Corrections acknowledges the release of the follow up report into Manawatu Prison undertaken by the Corrections Chief Inspector and is pleased to note that there has been good progress made on site improvements since the initial inspection in 2017.

The Inspector’s follow up report from May 2019 highlights that staff and management have made a concerted effort to improve areas they have direct control and influence over, including staff and prisoner safety and support for Maori prisoners in helping them strengthen their cultural identity.

“Manawatu Prison was the first site to receive an inspection by the Inspectorate and this follow up is also the first to have been done. The team at Manawatu has therefore played an important role in shaping and leading the approach as to how we manage the Inspector’s findings,” said Neil Beales, Chief Custodial Officer.

While the report found that the prison has made reasonable progress towards enabling prisoner attendance at court proceedings via AVL, it did note that progress on the construction of AVL suites and the refurbishment of B Block was taking longer than anticipated.

“These two projects are part of a $15 million refurbishment programme at Manawatu Prison and while some of this work has taken longer than expected to complete, we plan to open the new AVL suites in March,” said Mr Beales.

“We also acknowledge that, as an older facility, B Block doesn’t reflect modern design thinking but since this inspection wall decals and new lights have been installed, while a full upgrade of the showers and toilets in B Block will soon be completed.”

“These larger scale improvements are outside the control of the team on the ground at Manawatu and the staff have done a wonderful job managing this situation in the interim,” said Mr Beales.

Other initiatives being undertaken at the prison that are not covered in this report include:

  • A wing in B Block has been allocated to accommodate young men, where they participate in the Kick for the Seagulls programme, under the direction of Sir Graham Lowe.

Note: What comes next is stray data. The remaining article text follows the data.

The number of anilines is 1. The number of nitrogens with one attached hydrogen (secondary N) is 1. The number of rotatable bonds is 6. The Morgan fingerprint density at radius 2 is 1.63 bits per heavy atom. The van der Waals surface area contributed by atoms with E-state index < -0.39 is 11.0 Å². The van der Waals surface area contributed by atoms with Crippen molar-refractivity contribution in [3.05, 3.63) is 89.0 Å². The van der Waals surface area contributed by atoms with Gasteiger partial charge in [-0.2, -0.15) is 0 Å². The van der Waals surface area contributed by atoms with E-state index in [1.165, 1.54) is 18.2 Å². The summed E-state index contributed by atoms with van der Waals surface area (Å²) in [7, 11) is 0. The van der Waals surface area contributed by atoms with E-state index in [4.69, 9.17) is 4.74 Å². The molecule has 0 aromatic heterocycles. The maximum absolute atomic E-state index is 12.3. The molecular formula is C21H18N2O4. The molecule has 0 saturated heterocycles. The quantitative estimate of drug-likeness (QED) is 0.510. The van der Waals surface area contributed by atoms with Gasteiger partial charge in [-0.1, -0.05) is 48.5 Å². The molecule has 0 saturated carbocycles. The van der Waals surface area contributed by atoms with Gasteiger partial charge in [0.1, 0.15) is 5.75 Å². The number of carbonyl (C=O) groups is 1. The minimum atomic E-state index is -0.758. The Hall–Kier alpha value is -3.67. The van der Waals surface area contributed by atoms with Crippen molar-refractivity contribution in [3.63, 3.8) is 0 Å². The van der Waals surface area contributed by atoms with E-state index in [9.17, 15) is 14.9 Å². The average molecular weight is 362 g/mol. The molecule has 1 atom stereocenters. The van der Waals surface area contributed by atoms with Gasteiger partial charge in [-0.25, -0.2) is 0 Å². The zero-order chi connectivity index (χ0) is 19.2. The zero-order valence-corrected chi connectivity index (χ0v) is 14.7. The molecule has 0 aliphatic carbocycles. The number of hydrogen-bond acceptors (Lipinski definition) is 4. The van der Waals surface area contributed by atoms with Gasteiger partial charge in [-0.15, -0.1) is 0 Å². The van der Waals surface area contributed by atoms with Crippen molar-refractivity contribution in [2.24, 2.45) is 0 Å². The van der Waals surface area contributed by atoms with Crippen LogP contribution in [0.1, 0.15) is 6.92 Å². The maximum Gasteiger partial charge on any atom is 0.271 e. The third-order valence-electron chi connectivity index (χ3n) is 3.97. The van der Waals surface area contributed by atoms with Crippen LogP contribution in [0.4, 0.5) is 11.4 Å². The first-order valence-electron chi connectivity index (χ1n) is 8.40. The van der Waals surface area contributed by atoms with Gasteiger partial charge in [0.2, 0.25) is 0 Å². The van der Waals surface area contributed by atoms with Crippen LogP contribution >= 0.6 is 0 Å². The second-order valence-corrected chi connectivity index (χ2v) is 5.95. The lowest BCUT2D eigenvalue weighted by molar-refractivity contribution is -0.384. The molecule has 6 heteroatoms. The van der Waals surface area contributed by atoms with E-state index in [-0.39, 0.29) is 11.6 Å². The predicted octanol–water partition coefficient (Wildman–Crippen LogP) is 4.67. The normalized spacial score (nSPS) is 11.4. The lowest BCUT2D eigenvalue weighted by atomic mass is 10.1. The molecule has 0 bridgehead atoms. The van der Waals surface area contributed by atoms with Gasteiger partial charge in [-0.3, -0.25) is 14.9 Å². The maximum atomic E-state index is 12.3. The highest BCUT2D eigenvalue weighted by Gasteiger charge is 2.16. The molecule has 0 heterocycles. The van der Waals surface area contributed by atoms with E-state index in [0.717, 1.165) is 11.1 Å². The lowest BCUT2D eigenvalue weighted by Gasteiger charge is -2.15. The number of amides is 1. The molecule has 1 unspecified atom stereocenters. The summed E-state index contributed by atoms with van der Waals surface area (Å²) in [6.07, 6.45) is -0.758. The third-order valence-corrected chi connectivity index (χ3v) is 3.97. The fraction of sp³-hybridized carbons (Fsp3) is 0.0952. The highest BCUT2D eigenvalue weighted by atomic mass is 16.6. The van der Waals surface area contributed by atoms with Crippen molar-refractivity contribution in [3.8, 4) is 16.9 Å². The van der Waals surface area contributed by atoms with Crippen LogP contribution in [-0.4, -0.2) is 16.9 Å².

• The extension of the Te Ara Maori unit philosophy to increase access for prisoners. This unit is responsible for contributing to One Billion Trees Programme, and focuses on whanau inclusion, rehabilitation and reintegration.

The report found that security classifications and segregation of prisoners can be a barrier to accessing rehabilitation programmes.

“This is a challenge for all our prisons. However at Manawatu, the team appropriately mix prisoners of different classifications in programmes such as the Medium Intensity Rehabilitation Programme (MIRP).”

“It’s not practicable to provide all interventions at all sites and that is why our teams work across the prison network to enable people to access necessary rehabilitation programmes. The improved access to the Te Tirohanga programme detailed in the report is a good example of this and a similar approach is taken to transferring segregated men to other sites to attend programmes that will best benefit them,” said Mr Beales.

The Prison has also moved to improve staff access to Mental Health 101 training. This will complement the full time mental health clinician that has been appointed at all sites.

“Inspections like this are invaluable,” said Mr Beales.

“Daily life in a prison can be demanding and due to the busy and complex nature of the job, staff can miss the opportunity to reflect on progress. A report such as this helps refocus our work and maintain standards across the system.”

“The investment in the prison and the work being undertaken by staff and management shows Corrections commitment to ensuring the wellbeing of staff and prisoners and helping make communities safer,” said Mr Beales.

Read the media release from the Office of the Inspectorate along with the full inspection report on their website.